Does Parity of Access to Medical Education Opportunity Exist in America Today?

Health Care in Communities of Color. 

Does Parity of Access to Medical Education Opportunity Exist in America Today?

Milo D. Pinckney, CEO, International Education Management Resources (IEMR LLC)

The role of race in any discussion centered upon the subject of parity of access is an acutely sensitive topic in today’s America. Contemporary headlines in almost all subjects appear to have a racial subtext.  Our country is economically, racially, socially and politically more divided than in several decades of recent history. Therefore, logic would dictate that this phenomenon should touch the quality of medical education, healthcare,  and development of community wellness initiatives. 

Students considering a professional life in medicine must be sensitive to the external influences that will almost assuredly challenge their potential attainment of a satisfying career in this most competitive of educational environments, Medicine.

Significant key trends in admissions practices at US medical schools uncovered  racial inconsistencies in a 2015 study released by AAMC. As a line of connection may naturally be drawn between the medical school acceptance rate of candidates of color and the access to physicians of color within the nation’s communities of need, this medical school acceptance trend  proves to be a pivotal data point for the applicants, undergraduate advisors, medical school admissions committees, medical education policymakers and affected communities who are collectively the key stakeholders in the process. 

The 2015 overall medical school acceptance rate was 41.1%.  The focus of concern rests in that acceptance rates differed among select racial and ethnic subgroups. Example: White (44%), Asian (42%), and Hispanic or Latino (42%). These applicant groups were noted to  have comparatively similar acceptance rates. However, African American or Black applicants had a significantly lower acceptance rate of 34%. This data does not correlate in a linear fashion with the population distribution of qualified applicants. Furthermore, these numbers reflect a widening of the gapelative clinical access within the community, with Black physician practice values reflecting even lower numbers. *(Data provided by AAMC)

The natural question is, Why is this the case?    

A contributing element to an answer can be found in the racial distribution statistics of annual student graduations.  While its true that the percentages of medical school graduates by race and ethnicity have remained substantially consistent over the measured time from the late 1970’s to the present,  Whites (58.8%) and Asians (19.8%) continue to represent the largest proportion of medical school graduates. These two groups constituted more than three-quarters of the aggregate US medical students graduating in 2015.  In the same year Whites made up 47.8% of applicants and 51.2% of matriculants and remained the majority group of graduates. The non-majority graduates comprised of 5.7% Black or African Americans and 4.6% Hispanic or Latinos. *(Data provided by AAMC)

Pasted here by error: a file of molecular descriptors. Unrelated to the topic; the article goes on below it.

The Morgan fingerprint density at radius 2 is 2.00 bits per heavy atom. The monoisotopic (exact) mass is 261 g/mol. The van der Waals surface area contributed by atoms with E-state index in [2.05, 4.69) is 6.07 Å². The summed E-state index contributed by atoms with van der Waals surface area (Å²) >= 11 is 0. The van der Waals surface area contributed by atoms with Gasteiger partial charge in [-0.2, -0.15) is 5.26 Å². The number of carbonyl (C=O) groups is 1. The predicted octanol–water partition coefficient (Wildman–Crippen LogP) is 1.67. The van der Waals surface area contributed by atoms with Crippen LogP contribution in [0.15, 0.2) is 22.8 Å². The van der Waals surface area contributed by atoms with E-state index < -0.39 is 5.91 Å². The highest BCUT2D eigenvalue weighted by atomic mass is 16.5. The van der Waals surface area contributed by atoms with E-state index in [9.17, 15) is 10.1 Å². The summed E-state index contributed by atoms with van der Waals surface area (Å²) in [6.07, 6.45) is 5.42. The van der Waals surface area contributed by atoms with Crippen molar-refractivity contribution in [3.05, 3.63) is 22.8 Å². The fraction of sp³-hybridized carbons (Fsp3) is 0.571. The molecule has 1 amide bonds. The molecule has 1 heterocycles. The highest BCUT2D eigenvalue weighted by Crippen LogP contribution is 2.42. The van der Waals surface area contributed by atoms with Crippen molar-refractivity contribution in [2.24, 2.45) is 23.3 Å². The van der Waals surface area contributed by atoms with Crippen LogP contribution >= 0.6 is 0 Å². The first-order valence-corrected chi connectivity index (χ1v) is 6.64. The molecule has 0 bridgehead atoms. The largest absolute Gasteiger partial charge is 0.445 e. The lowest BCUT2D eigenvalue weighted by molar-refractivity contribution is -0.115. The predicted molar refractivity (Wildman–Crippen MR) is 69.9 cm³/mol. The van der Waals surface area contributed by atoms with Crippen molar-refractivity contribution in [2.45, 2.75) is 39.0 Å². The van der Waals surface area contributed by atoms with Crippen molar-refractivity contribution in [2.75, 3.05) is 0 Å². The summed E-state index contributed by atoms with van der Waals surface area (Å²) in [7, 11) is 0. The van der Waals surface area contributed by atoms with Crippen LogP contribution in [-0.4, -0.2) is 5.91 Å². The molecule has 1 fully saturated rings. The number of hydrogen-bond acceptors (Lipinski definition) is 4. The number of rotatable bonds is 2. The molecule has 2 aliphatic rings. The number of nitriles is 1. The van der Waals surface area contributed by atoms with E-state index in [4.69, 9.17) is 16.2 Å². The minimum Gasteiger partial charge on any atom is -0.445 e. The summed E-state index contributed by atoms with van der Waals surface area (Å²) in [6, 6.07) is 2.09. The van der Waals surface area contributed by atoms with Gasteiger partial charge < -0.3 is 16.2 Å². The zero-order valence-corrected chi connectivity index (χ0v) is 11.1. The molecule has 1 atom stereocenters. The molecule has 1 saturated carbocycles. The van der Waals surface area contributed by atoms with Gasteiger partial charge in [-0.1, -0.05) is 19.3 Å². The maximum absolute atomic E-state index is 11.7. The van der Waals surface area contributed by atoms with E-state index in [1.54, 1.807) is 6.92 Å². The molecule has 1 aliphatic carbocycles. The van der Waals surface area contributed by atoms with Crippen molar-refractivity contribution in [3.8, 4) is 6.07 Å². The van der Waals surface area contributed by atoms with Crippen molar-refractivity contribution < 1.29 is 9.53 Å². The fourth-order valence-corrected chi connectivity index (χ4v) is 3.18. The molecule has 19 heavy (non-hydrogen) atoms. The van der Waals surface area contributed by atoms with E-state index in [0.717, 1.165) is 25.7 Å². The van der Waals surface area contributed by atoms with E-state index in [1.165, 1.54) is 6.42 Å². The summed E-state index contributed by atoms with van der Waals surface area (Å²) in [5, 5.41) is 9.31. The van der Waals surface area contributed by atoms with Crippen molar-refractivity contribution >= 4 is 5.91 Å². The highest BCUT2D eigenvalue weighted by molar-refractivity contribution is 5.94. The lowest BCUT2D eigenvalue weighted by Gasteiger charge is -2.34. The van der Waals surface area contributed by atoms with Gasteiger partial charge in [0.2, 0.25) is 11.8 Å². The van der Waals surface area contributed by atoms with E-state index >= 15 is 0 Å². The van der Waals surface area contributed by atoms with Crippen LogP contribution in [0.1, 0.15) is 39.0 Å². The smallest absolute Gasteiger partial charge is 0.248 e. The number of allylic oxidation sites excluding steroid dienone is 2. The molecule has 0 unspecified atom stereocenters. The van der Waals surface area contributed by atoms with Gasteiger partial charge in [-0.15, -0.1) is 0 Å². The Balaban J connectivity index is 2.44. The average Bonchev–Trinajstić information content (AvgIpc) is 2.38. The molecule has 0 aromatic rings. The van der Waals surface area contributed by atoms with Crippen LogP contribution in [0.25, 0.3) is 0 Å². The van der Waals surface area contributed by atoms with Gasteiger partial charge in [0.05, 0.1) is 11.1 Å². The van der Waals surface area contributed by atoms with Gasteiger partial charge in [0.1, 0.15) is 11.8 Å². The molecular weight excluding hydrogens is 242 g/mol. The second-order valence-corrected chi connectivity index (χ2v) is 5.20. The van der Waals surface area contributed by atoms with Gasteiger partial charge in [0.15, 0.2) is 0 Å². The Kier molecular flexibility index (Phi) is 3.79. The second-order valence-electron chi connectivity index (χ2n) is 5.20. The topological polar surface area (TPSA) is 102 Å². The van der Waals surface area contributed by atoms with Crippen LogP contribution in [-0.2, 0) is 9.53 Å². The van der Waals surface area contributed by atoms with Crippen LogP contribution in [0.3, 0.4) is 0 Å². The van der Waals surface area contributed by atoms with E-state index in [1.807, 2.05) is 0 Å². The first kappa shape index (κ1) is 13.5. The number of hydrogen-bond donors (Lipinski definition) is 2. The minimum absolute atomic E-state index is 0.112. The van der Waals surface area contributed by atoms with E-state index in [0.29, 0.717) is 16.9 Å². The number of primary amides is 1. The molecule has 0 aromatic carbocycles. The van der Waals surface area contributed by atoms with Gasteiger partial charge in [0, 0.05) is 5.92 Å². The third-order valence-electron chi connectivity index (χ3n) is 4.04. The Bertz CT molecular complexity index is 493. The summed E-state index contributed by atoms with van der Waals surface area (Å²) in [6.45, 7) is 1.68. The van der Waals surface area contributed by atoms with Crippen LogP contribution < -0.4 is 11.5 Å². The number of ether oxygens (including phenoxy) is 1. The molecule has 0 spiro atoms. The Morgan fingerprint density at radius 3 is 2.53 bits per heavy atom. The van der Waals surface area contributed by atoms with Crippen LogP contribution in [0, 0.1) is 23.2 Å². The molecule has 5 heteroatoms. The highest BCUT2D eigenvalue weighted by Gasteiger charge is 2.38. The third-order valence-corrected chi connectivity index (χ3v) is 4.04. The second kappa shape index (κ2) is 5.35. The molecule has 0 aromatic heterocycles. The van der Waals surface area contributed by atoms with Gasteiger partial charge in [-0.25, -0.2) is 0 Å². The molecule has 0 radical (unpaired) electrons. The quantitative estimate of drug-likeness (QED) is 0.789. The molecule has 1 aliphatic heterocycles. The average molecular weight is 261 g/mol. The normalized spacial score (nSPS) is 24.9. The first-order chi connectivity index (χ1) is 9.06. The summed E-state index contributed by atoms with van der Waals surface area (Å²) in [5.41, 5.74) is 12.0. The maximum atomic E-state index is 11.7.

So it begs the question, What about all those diversity initiatives that we have all  read about?  

Naturally, one can see that these numbers are clearly inconsistent and out of line with the nation’s population and the associated racial distribution illustrated below.


Race and Origin in the US  
White alone, percent 76.5%
Black or African American alone, percent 13.4%
American Indian and Alaska Native alone, percent 1.3%
Asian alone, percent 5.9%
Native Hawaiian and Other Pacific Islander alone, percent 0.2%
Two or More Races, percent 2.7%
Hispanic or Latino, percent 18.3%



Now, I don’t want to limit this discussion to race alone.  Physician gender plays as significant a role in clinical outcome as does race and cultural affinity/sensitivity.  According to the AAMC, a similar focus has been placed upon gender diversity in medical education. Currently, 39% of full-time faculty are female; however, female faculty from some racial and ethnic minority groups continue to be underrepresented both in academic medicine and clinical practice. Within US medical schools only 4% of full-time faculty identify as Black or African American, Latino or Hispanic, Native American or Alaska Native, or Native Hawaiian or Pacific Islander females. This stark racial and ethnic disparity among full-time faculty is mirrored at the department chair level, with women of color representing only 3% of department chairs in academic medicine. .*(Data provided by USDOE)

So why is any of this really important?